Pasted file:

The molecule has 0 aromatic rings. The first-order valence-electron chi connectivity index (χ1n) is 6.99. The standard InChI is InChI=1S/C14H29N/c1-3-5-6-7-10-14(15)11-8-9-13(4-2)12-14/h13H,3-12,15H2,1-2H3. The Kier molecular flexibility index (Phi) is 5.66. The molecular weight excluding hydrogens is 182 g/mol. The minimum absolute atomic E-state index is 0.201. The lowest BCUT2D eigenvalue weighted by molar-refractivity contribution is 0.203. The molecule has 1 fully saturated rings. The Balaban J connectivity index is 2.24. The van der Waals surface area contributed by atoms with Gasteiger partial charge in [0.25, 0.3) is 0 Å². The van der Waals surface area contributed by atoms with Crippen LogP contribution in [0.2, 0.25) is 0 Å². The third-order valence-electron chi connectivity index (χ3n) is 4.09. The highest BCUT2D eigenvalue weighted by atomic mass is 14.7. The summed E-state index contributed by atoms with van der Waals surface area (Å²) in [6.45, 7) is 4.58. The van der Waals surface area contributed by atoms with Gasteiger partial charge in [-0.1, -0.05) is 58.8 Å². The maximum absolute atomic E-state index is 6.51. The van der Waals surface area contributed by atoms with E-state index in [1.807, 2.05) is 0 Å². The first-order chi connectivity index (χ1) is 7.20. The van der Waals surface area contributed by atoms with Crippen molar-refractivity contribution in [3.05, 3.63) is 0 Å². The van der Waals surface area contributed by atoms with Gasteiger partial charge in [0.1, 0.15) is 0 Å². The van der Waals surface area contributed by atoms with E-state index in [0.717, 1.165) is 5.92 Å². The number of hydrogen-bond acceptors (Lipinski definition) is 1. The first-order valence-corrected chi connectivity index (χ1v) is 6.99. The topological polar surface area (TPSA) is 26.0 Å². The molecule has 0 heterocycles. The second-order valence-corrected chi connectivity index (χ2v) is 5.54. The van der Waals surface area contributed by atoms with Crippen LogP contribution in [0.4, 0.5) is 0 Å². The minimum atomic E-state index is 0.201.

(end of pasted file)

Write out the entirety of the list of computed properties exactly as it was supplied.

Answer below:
The molecule has 0 aromatic rings. The first-order valence-electron chi connectivity index (χ1n) is 6.99. The standard InChI is InChI=1S/C14H29N/c1-3-5-6-7-10-14(15)11-8-9-13(4-2)12-14/h13H,3-12,15H2,1-2H3. The Kier molecular flexibility index (Phi) is 5.66. The molecular weight excluding hydrogens is 182 g/mol. The minimum absolute atomic E-state index is 0.201. The lowest BCUT2D eigenvalue weighted by molar-refractivity contribution is 0.203. The molecule has 1 fully saturated rings. The Balaban J connectivity index is 2.24. The van der Waals surface area contributed by atoms with Gasteiger partial charge in [0.25, 0.3) is 0 Å². The van der Waals surface area contributed by atoms with Crippen LogP contribution in [0.2, 0.25) is 0 Å². The third-order valence-electron chi connectivity index (χ3n) is 4.09. The highest BCUT2D eigenvalue weighted by atomic mass is 14.7. The summed E-state index contributed by atoms with van der Waals surface area (Å²) in [6.45, 7) is 4.58. The van der Waals surface area contributed by atoms with Gasteiger partial charge in [-0.1, -0.05) is 58.8 Å². The maximum absolute atomic E-state index is 6.51. The van der Waals surface area contributed by atoms with E-state index in [1.807, 2.05) is 0 Å². The first-order chi connectivity index (χ1) is 7.20. The van der Waals surface area contributed by atoms with Crippen molar-refractivity contribution in [3.05, 3.63) is 0 Å². The van der Waals surface area contributed by atoms with Gasteiger partial charge in [0.1, 0.15) is 0 Å². The van der Waals surface area contributed by atoms with E-state index in [0.717, 1.165) is 5.92 Å². The number of hydrogen-bond acceptors (Lipinski definition) is 1. The first-order valence-corrected chi connectivity index (χ1v) is 6.99. The topological polar surface area (TPSA) is 26.0 Å². The molecule has 0 heterocycles. The second-order valence-corrected chi connectivity index (χ2v) is 5.54. The van der Waals surface area contributed by atoms with Crippen LogP contribution in [0.4, 0.5) is 0 Å². The minimum atomic E-state index is 0.201.